To borrow the word of Aubrey “Drake” Graham, YOLO. I’m being serious — you really are only young once. If you’ve got a break in your work or schooling, why not get out and explore? Everyone needs a change of scenery, and it will revitalize you to get back to your grind. Mine happened to be timed right before we went into the busier holiday season at work and it kept me going through the end of the year. The summer was the perfect time to press play on a playlist of ’90s hip hop and press pause on our otherwise busy lives.

You will come back with amazing stories. My friends and family were skeptical when I told them I was taking a road trip through Ohio, Indiana, and Michigan, but then I came back and showed them all the pictures of the (in order) largest apple basket, largest regular basket, largest loaf of bread (now rusted and somewhat sketchy-looking), largest candle, the place where the largest fake eyeglasses and nose are supposed to be, largest kielbasa-shaped sign, largest tire, largest bronze falcon, and largest rubber stamp. Amy and I took selfies in front of as many of these things as possible and I still look back through the album sometimes and laugh.

photo 1
The last day of our road trip. Theme: meats. Yes, that’s a beef jerky outlet. It’s in Erie, Michigan, and the jerky is delicious.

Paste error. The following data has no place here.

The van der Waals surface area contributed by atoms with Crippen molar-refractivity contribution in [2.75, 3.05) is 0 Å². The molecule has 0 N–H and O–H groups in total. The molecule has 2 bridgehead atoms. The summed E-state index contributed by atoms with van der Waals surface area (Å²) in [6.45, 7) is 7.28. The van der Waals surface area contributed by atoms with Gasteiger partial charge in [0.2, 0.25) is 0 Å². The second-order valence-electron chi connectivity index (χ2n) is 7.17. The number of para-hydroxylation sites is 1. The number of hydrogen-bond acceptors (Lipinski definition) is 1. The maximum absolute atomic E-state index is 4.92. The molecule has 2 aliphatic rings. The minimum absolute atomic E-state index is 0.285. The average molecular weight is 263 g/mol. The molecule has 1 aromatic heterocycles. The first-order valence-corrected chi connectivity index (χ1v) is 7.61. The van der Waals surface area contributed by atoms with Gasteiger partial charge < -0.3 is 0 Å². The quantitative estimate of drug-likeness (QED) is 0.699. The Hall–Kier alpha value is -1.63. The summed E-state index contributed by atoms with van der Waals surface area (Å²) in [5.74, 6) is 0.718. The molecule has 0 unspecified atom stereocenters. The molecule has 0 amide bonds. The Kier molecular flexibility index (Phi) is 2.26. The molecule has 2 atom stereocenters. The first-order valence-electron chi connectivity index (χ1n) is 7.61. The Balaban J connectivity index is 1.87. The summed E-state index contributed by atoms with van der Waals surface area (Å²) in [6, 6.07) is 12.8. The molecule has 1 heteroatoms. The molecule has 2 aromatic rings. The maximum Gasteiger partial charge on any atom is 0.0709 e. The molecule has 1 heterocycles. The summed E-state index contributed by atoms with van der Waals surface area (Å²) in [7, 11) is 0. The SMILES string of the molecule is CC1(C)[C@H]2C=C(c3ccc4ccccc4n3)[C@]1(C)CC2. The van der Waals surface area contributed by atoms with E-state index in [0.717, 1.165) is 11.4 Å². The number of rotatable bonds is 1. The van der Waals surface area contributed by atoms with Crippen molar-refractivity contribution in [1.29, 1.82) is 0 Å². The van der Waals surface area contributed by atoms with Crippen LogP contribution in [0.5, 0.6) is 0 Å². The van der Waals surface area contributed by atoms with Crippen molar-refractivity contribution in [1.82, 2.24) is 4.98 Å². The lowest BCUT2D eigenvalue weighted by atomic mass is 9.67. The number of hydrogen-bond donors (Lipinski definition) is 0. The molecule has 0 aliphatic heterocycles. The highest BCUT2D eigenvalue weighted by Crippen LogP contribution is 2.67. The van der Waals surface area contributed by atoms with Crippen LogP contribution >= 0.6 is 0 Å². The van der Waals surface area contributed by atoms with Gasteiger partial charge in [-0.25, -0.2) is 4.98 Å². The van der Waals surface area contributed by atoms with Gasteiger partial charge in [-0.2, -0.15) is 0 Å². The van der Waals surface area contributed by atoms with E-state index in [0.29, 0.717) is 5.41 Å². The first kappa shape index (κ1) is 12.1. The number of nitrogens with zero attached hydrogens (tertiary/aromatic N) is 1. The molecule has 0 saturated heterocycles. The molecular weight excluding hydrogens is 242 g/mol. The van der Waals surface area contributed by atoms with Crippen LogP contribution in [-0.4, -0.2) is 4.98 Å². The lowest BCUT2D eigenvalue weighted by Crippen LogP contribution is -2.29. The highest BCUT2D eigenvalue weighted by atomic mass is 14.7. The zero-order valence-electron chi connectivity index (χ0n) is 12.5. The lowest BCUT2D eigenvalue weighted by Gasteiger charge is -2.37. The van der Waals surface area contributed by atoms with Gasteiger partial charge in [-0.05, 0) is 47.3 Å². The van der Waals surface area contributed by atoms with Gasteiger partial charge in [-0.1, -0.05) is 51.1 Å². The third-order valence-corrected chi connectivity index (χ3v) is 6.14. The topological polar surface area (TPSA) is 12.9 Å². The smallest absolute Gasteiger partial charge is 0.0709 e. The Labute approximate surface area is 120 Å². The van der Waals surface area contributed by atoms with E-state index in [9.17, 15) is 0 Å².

The bond you form with your fellow roadtripper will be awe-inspiring. Amy and I were friends — maybe not the closest, but friends — before our trip, but since then, we’ve spoken almost every day, and she’s become integral to my existence. Topics of discussion over our week ranged from intensive political debate to light discussion of our favorite makeup products and everything in between. Comfortable silence and endless chatter were both appreciated. We figured out how to coexist in a very cramped space and came out all the better for it.

+ Have you ever thrown caution to the wind and taken a road trip? Where did you go, and how did it make you feel?

About Katie O.

Katie attempts to balance the humble earnestness of her Rust Belt upbringing with the expensive aspirations (and love of bagels) she gleaned as a college student in NYC. When she's not pondering puns in product names, she co-edits a literary magazine, watches copious amounts of Law & Order, and dreams of becoming Beyoncé.